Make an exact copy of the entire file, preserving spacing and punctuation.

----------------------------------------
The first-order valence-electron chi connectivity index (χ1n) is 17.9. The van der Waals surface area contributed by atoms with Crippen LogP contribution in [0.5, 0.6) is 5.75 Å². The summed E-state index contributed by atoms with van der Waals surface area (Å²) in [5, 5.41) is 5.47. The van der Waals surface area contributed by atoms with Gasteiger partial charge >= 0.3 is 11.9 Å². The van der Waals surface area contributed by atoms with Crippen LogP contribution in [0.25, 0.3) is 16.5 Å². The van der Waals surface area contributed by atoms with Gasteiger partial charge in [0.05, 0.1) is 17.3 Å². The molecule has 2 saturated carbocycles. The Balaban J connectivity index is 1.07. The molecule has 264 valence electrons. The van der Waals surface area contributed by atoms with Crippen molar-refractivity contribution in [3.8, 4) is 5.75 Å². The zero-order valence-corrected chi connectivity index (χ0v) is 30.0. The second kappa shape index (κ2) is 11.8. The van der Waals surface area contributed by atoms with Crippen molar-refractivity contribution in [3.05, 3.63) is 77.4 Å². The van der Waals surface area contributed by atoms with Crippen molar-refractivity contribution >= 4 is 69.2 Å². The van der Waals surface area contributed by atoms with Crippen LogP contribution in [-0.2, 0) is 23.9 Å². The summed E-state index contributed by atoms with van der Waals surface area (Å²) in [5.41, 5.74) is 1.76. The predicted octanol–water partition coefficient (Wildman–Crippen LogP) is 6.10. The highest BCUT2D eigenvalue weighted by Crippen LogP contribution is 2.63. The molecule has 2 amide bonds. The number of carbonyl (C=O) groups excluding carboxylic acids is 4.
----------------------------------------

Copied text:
The first-order valence-electron chi connectivity index (χ1n) is 17.9. The van der Waals surface area contributed by atoms with Crippen LogP contribution in [0.5, 0.6) is 5.75 Å². The summed E-state index contributed by atoms with van der Waals surface area (Å²) in [5, 5.41) is 5.47. The van der Waals surface area contributed by atoms with Gasteiger partial charge >= 0.3 is 11.9 Å². The van der Waals surface area contributed by atoms with Crippen LogP contribution in [0.25, 0.3) is 16.5 Å². The van der Waals surface area contributed by atoms with Gasteiger partial charge in [0.05, 0.1) is 17.3 Å². The molecule has 2 saturated carbocycles. The Balaban J connectivity index is 1.07. The molecule has 264 valence electrons. The van der Waals surface area contributed by atoms with Crippen molar-refractivity contribution in [3.8, 4) is 5.75 Å². The zero-order valence-corrected chi connectivity index (χ0v) is 30.0. The second kappa shape index (κ2) is 11.8. The van der Waals surface area contributed by atoms with Crippen molar-refractivity contribution in [3.05, 3.63) is 77.4 Å². The van der Waals surface area contributed by atoms with Crippen molar-refractivity contribution >= 4 is 69.2 Å². The van der Waals surface area contributed by atoms with Crippen LogP contribution in [-0.2, 0) is 23.9 Å². The summed E-state index contributed by atoms with van der Waals surface area (Å²) in [5.41, 5.74) is 1.76. The predicted octanol–water partition coefficient (Wildman–Crippen LogP) is 6.10. The highest BCUT2D eigenvalue weighted by Crippen LogP contribution is 2.63. The molecule has 2 amide bonds. The number of carbonyl (C=O) groups excluding carboxylic acids is 4.